The Stevil Dead on Movies – Elle


For a nineties kid like myself, the name of Dutch director Paul Verhoeven brings a lot of cinematic memories back to me. One of my first R-rated film experiences was seeing Peter Weller get blown away in Robocop and Arnie gasping for air on Mars in Total Recall before the campy awesomeness of Starship Troopers. Heck, I even snuck into the NC-17 rated Showgirls, a movie that is far too awful for the retrospective praise it gets now. It’s interesting to note that Verhoeven has only made two films in the post-2000s, 2006’s Black Book and now Elle, a film made in France with one of my favorite actresses this year, Isabelle Huppert.

The film opens, shockingly, with Huppert’s character, Michèle, being sexually assaulted by a masked man in her dining room. Rather than report it to the police, she goes and takes a bath and goes on with her day. After bringing it up nonchalantly with her ex-husband and a couple friends at dinner, she decides to try and figure out who her assailant is, against the pleading of those close to her. What ensues is a dangerous cat and mouse game as this mystery man starts to invade her privacy at work, on her computer and, again, at her home. The weird thing, and something that is totally up Paul Verhoeven’s alley, is that Michèle appears to get some satisfaction out of it.


For Paul Verhoeven, Elle is a film that sits in a totally tested realm for the filmmaker. He has certain modes, one being the gratuitously violent action field that spawned Robocop, Total Recall and Starship Troopers, the other being his super sexual and dark thrillers that add an explicit sexuality, like Basic Instinct, Showgirls and his last film Black Book and Elle fits right into that, complete with scenes of disturbing violence. Elle, like Black Book, holds up well with its mystery and adds in some incredibly dark humor but it’s the driven performance of Huppert that makes the film really remarkable.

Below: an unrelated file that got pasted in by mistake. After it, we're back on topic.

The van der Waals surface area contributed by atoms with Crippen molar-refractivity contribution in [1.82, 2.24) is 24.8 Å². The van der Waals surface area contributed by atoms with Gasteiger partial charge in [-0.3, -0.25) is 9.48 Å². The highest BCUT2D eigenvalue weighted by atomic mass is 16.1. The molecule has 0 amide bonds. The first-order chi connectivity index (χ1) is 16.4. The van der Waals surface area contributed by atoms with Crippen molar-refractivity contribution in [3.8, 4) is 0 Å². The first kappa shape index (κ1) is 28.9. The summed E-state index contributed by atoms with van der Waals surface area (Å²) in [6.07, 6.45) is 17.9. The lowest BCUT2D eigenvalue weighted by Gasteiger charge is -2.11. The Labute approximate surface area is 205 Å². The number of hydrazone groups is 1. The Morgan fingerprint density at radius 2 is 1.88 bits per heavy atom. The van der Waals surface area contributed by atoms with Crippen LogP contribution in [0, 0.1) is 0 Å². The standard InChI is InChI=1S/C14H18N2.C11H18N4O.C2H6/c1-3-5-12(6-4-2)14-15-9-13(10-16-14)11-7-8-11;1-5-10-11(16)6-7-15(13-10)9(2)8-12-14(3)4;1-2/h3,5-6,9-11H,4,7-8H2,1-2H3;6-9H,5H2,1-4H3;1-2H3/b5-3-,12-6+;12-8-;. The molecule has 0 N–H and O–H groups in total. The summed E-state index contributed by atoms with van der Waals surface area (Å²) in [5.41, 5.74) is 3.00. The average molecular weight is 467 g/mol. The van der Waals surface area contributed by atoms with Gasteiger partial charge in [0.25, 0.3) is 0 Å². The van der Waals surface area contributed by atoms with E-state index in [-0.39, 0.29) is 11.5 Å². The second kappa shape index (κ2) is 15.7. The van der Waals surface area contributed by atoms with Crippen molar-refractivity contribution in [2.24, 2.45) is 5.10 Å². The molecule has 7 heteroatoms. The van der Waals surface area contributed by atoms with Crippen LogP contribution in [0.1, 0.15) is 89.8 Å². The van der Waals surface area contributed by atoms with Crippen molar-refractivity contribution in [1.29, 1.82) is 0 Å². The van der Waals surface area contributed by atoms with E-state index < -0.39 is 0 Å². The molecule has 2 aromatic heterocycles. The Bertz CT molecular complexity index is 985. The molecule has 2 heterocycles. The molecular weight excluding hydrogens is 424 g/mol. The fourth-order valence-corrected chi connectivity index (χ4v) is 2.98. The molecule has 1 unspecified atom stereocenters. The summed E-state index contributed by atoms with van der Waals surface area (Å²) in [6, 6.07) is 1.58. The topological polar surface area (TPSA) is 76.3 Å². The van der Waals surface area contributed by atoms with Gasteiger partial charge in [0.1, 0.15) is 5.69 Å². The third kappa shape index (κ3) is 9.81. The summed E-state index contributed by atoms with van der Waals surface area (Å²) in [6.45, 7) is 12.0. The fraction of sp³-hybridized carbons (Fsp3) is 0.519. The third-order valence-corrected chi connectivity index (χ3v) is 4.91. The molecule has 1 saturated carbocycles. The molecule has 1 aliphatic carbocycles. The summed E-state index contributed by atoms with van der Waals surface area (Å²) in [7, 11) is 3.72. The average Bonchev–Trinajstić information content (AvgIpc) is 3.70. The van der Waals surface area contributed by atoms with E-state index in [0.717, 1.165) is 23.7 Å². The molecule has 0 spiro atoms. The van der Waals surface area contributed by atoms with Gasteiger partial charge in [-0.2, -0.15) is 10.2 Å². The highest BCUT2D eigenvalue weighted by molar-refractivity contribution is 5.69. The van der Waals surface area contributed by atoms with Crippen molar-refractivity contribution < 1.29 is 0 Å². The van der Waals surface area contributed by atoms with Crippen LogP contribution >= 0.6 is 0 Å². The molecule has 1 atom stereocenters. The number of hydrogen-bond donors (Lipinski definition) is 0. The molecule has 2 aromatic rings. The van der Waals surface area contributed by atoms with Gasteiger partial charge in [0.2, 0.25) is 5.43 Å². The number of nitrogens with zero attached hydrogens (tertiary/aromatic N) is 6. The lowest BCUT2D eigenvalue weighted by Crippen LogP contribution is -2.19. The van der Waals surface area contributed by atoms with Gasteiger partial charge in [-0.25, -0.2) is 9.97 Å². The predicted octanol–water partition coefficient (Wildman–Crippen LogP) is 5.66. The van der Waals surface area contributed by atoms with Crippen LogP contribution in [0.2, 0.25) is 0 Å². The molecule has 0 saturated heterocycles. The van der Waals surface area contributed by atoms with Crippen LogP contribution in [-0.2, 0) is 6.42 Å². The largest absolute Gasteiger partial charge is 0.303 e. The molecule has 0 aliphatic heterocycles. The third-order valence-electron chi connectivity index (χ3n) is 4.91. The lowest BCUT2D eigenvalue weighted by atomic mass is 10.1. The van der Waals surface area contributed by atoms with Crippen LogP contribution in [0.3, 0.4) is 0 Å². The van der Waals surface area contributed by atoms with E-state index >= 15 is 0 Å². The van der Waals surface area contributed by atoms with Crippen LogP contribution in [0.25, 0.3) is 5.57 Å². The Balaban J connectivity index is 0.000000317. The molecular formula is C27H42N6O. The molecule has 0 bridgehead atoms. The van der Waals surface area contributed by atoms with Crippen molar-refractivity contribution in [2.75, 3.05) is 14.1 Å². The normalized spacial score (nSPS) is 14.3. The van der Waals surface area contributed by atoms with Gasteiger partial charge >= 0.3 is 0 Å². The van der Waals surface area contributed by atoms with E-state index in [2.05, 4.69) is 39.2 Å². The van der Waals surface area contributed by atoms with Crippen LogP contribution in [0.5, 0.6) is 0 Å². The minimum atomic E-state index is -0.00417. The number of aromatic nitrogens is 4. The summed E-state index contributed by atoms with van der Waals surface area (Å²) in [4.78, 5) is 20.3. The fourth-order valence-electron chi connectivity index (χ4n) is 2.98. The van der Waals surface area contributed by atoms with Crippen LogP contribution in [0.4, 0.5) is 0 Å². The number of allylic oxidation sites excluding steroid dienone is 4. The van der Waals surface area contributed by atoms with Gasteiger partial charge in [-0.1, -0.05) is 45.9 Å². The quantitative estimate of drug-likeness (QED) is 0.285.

As much as I enjoyed Elle, there are some detractors to the film that I felt took me out of it a bit. Michèle’s actions, at times, feel completely unreal and placed to further the mystery but this can be ignored more than a subplot that happens with her son. The film takes far too long focusing on something that feels like a bit of a quick throwaway gag about the birth of Michèle’s grandchild, one that is obviously not related to her. This whole thing feels like it gets beaten like a dead horse and began to be tedious in my mind. Otherwise, this film is a sexy thriller amid a series of complex relationships, awkward encounters and a rising suspicion that may be solved a little too quickly for some audience members. I’m purely satisfied on the fact that after ten years, one of the filmmakers at the beginning of my real cinematic experiences is back. 3.5/5

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Steve Stebbing

About Steve Stebbing

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Steve is an avid lover of all things film and enjoys talking about it, as well as comics and more. Steve also joins the DrexLive show every Thursday at 9pm PST on